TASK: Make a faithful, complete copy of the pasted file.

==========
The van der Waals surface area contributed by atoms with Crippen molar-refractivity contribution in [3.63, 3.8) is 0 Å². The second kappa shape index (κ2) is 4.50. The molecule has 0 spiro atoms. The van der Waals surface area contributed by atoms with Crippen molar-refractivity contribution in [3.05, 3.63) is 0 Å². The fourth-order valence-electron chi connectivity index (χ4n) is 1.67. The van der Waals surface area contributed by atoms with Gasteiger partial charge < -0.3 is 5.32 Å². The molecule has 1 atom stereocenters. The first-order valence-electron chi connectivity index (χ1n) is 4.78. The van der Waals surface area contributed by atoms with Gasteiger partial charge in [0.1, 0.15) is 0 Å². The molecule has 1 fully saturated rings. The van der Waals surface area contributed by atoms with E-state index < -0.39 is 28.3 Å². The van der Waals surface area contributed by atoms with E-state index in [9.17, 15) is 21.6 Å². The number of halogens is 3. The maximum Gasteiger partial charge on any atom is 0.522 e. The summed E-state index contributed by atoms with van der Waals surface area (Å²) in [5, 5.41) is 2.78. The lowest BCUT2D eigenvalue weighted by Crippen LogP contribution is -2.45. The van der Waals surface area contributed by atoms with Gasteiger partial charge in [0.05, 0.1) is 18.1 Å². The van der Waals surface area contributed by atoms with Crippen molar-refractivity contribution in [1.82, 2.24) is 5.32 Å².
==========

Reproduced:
The van der Waals surface area contributed by atoms with Crippen molar-refractivity contribution in [3.63, 3.8) is 0 Å². The second kappa shape index (κ2) is 4.50. The molecule has 0 spiro atoms. The van der Waals surface area contributed by atoms with Crippen molar-refractivity contribution in [3.05, 3.63) is 0 Å². The fourth-order valence-electron chi connectivity index (χ4n) is 1.67. The van der Waals surface area contributed by atoms with Gasteiger partial charge < -0.3 is 5.32 Å². The molecule has 1 atom stereocenters. The first-order valence-electron chi connectivity index (χ1n) is 4.78. The van der Waals surface area contributed by atoms with Gasteiger partial charge in [0.1, 0.15) is 0 Å². The molecule has 1 fully saturated rings. The van der Waals surface area contributed by atoms with E-state index < -0.39 is 28.3 Å². The van der Waals surface area contributed by atoms with E-state index in [9.17, 15) is 21.6 Å². The number of halogens is 3. The maximum Gasteiger partial charge on any atom is 0.522 e. The summed E-state index contributed by atoms with van der Waals surface area (Å²) in [5, 5.41) is 2.78. The lowest BCUT2D eigenvalue weighted by Crippen LogP contribution is -2.45. The van der Waals surface area contributed by atoms with Gasteiger partial charge in [0.05, 0.1) is 18.1 Å². The van der Waals surface area contributed by atoms with Crippen molar-refractivity contribution in [1.82, 2.24) is 5.32 Å².